Are you hosting the Thanksgiving Dinner this year?  It’s always fun to have a special “kids table”.  This allows children their independence and frees the parent from worry of manners, spills and distractions.  Line your floor with a sheet or disposable table cloth to prevent carpet or flooring damage, set up your small table and chairs and put your child to work decorating. 

Large pieces of construction paper or butcher paper can line the table which can provide the children a place to express their thanks in picture or words.  

Your child can create name place cards and napkin rings for both the adult and child table.  Plain index cards, construction paper, festive stickers and markers are all that is needed for this easy, personal project.  I have childhood memories of “being in charge” of name place cards and I took my job very seriously. 
Put your child in charge of the table decorations.  Send them out to the yard for maple leaves and set your leaf standards high!  This will keep them busy for a few additional moments and teach them the importance of standards and patience for your presentation.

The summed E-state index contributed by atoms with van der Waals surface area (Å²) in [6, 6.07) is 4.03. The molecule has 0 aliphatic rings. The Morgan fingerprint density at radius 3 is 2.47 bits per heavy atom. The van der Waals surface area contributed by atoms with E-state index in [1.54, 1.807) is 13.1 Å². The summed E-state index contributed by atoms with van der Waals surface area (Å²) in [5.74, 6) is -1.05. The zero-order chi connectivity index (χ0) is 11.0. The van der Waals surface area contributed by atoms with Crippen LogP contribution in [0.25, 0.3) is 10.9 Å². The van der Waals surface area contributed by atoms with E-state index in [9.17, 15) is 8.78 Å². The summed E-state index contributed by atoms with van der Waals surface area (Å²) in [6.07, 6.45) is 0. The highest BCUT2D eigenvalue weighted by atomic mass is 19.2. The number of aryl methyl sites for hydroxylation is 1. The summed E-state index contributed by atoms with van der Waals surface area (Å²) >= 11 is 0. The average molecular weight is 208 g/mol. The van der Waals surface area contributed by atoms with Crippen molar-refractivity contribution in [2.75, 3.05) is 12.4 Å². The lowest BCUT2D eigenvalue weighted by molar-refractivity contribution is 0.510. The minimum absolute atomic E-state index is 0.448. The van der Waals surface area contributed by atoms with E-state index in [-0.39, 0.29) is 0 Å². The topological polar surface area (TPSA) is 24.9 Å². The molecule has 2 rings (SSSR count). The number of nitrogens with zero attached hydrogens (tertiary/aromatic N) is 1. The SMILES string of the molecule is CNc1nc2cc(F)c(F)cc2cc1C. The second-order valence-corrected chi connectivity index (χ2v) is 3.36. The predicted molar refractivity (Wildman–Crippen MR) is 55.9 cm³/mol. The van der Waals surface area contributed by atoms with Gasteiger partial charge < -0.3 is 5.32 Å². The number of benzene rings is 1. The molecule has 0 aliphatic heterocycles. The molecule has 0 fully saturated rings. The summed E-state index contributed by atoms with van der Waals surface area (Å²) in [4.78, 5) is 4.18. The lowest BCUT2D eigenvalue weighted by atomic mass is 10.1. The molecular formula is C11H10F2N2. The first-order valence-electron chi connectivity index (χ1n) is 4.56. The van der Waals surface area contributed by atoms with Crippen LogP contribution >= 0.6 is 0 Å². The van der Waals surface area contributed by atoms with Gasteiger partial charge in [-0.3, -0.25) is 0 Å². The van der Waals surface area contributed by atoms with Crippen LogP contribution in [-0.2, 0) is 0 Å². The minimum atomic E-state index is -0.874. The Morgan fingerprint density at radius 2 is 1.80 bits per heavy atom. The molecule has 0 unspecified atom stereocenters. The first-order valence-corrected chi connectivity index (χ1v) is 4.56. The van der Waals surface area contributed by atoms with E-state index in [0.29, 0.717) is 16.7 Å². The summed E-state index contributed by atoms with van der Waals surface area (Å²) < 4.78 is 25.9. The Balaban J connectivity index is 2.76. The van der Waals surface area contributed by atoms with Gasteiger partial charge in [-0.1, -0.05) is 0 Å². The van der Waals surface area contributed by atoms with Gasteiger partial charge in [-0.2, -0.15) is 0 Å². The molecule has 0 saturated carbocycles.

Talk about the reason for your celebration with your children.  I’m a big fan of eating seasonally and our Thanksgiving is a harvest celebration.    This can be a great game during grocery shopping and during the celebration.  You can discuss the seasonal foods with your child and others in attendance and make it a game during dinner with your left over index cards.
While educating with the reason for the season, be sure to discuss the nutrients in the foods as well.  This is important and lost with this generation.   This lesson can encompass your beliefs through the miraculous Vitamin/Season connection.  Is it a coincidence that our squash family is high in Vitamin C during the onset of the fall/winter season?  Those of you home schooling have a unique advantage as this can be incorporated into your day.  You have more control so take advantage of this time. 

Perhaps you can put together a celebratory feast of seasonal fare and invite others from your group or friends who also home school.  

These ideas are also fun for those who are working in, or own daycare and after school programs. 
If we begin at a young age, we can instill solid dietary habits in our children that can carry them through life free of obesity, disordered eating patterns and degenerative disease.